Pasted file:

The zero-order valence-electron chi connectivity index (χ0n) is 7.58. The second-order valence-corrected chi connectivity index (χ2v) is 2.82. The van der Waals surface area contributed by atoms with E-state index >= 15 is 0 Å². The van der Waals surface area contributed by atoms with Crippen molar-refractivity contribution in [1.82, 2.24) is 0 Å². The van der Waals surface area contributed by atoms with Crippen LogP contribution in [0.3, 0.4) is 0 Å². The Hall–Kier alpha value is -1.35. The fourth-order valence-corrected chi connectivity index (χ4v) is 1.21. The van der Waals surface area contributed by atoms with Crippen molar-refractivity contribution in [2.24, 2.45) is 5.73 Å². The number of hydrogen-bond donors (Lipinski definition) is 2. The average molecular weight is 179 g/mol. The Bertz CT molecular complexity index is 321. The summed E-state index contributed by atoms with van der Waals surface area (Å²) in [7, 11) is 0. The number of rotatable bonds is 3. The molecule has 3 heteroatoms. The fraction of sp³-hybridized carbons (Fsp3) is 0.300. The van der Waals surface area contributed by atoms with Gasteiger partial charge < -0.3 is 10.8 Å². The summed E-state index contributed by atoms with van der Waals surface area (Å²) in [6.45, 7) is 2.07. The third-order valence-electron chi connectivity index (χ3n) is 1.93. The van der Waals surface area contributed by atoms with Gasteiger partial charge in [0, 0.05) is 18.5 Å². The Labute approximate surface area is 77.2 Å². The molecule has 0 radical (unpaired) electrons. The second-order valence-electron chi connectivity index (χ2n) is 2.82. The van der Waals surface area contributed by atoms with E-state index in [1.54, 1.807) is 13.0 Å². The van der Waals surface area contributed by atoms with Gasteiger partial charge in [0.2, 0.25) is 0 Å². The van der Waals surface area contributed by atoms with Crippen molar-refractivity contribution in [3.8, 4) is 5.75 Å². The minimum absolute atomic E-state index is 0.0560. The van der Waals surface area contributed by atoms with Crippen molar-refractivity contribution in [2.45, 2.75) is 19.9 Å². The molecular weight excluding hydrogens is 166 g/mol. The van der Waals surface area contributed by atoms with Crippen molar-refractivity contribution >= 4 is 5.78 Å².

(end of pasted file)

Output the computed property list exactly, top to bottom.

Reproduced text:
The zero-order valence-electron chi connectivity index (χ0n) is 7.58. The second-order valence-corrected chi connectivity index (χ2v) is 2.82. The van der Waals surface area contributed by atoms with E-state index >= 15 is 0 Å². The van der Waals surface area contributed by atoms with Crippen molar-refractivity contribution in [1.82, 2.24) is 0 Å². The van der Waals surface area contributed by atoms with Crippen LogP contribution in [0.3, 0.4) is 0 Å². The Hall–Kier alpha value is -1.35. The fourth-order valence-corrected chi connectivity index (χ4v) is 1.21. The van der Waals surface area contributed by atoms with Crippen molar-refractivity contribution in [2.24, 2.45) is 5.73 Å². The number of hydrogen-bond donors (Lipinski definition) is 2. The average molecular weight is 179 g/mol. The Bertz CT molecular complexity index is 321. The summed E-state index contributed by atoms with van der Waals surface area (Å²) in [7, 11) is 0. The number of rotatable bonds is 3. The molecule has 3 heteroatoms. The fraction of sp³-hybridized carbons (Fsp3) is 0.300. The van der Waals surface area contributed by atoms with Gasteiger partial charge < -0.3 is 10.8 Å². The summed E-state index contributed by atoms with van der Waals surface area (Å²) in [6.45, 7) is 2.07. The third-order valence-electron chi connectivity index (χ3n) is 1.93. The van der Waals surface area contributed by atoms with Gasteiger partial charge in [0, 0.05) is 18.5 Å². The Labute approximate surface area is 77.2 Å². The molecule has 0 radical (unpaired) electrons. The second-order valence-electron chi connectivity index (χ2n) is 2.82. The van der Waals surface area contributed by atoms with E-state index in [1.54, 1.807) is 13.0 Å². The van der Waals surface area contributed by atoms with Gasteiger partial charge in [0.2, 0.25) is 0 Å². The van der Waals surface area contributed by atoms with Crippen molar-refractivity contribution in [3.8, 4) is 5.75 Å². The minimum absolute atomic E-state index is 0.0560. The van der Waals surface area contributed by atoms with Crippen molar-refractivity contribution in [2.45, 2.75) is 19.9 Å². The molecular weight excluding hydrogens is 166 g/mol. The van der Waals surface area contributed by atoms with Crippen molar-refractivity contribution >= 4 is 5.78 Å².